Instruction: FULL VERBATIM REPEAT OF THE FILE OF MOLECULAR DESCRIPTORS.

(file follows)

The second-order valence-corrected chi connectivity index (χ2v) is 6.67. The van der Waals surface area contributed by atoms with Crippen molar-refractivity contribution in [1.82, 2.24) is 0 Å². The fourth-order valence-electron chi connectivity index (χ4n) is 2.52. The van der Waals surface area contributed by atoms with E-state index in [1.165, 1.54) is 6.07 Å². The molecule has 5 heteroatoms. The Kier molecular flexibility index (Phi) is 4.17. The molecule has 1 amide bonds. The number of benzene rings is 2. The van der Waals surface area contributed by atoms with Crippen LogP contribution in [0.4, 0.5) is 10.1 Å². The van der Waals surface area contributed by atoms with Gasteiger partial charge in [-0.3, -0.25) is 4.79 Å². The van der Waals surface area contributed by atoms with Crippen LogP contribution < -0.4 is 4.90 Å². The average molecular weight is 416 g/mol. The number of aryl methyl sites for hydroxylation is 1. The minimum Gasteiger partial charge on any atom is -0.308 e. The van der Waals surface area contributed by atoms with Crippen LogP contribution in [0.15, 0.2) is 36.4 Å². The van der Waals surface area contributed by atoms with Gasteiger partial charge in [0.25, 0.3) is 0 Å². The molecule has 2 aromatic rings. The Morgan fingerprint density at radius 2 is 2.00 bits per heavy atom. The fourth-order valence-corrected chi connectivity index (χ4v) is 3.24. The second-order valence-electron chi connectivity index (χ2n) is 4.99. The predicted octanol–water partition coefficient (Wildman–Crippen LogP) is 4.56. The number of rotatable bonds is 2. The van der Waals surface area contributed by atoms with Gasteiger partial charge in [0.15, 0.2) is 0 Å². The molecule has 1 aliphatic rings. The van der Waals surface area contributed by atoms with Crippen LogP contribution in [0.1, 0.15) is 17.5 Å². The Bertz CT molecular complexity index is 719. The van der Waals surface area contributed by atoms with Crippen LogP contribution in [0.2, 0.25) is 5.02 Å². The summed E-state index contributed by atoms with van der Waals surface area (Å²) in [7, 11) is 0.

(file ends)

The second-order valence-corrected chi connectivity index (χ2v) is 6.67. The van der Waals surface area contributed by atoms with Crippen molar-refractivity contribution in [1.82, 2.24) is 0 Å². The fourth-order valence-electron chi connectivity index (χ4n) is 2.52. The van der Waals surface area contributed by atoms with E-state index in [1.165, 1.54) is 6.07 Å². The molecule has 5 heteroatoms. The Kier molecular flexibility index (Phi) is 4.17. The molecule has 1 amide bonds. The number of benzene rings is 2. The van der Waals surface area contributed by atoms with Crippen LogP contribution in [0.4, 0.5) is 10.1 Å². The van der Waals surface area contributed by atoms with Gasteiger partial charge in [-0.3, -0.25) is 4.79 Å². The van der Waals surface area contributed by atoms with Crippen LogP contribution < -0.4 is 4.90 Å². The average molecular weight is 416 g/mol. The number of aryl methyl sites for hydroxylation is 1. The minimum Gasteiger partial charge on any atom is -0.308 e. The van der Waals surface area contributed by atoms with Crippen LogP contribution in [0.15, 0.2) is 36.4 Å². The van der Waals surface area contributed by atoms with Gasteiger partial charge in [0.25, 0.3) is 0 Å². The molecule has 2 aromatic rings. The Morgan fingerprint density at radius 2 is 2.00 bits per heavy atom. The fourth-order valence-corrected chi connectivity index (χ4v) is 3.24. The second-order valence-electron chi connectivity index (χ2n) is 4.99. The predicted octanol–water partition coefficient (Wildman–Crippen LogP) is 4.56. The number of rotatable bonds is 2. The van der Waals surface area contributed by atoms with Gasteiger partial charge in [0.15, 0.2) is 0 Å². The molecule has 1 aliphatic rings. The van der Waals surface area contributed by atoms with Crippen LogP contribution in [0.1, 0.15) is 17.5 Å². The Bertz CT molecular complexity index is 719. The van der Waals surface area contributed by atoms with Crippen LogP contribution in [0.2, 0.25) is 5.02 Å². The summed E-state index contributed by atoms with van der Waals surface area (Å²) in [7, 11) is 0.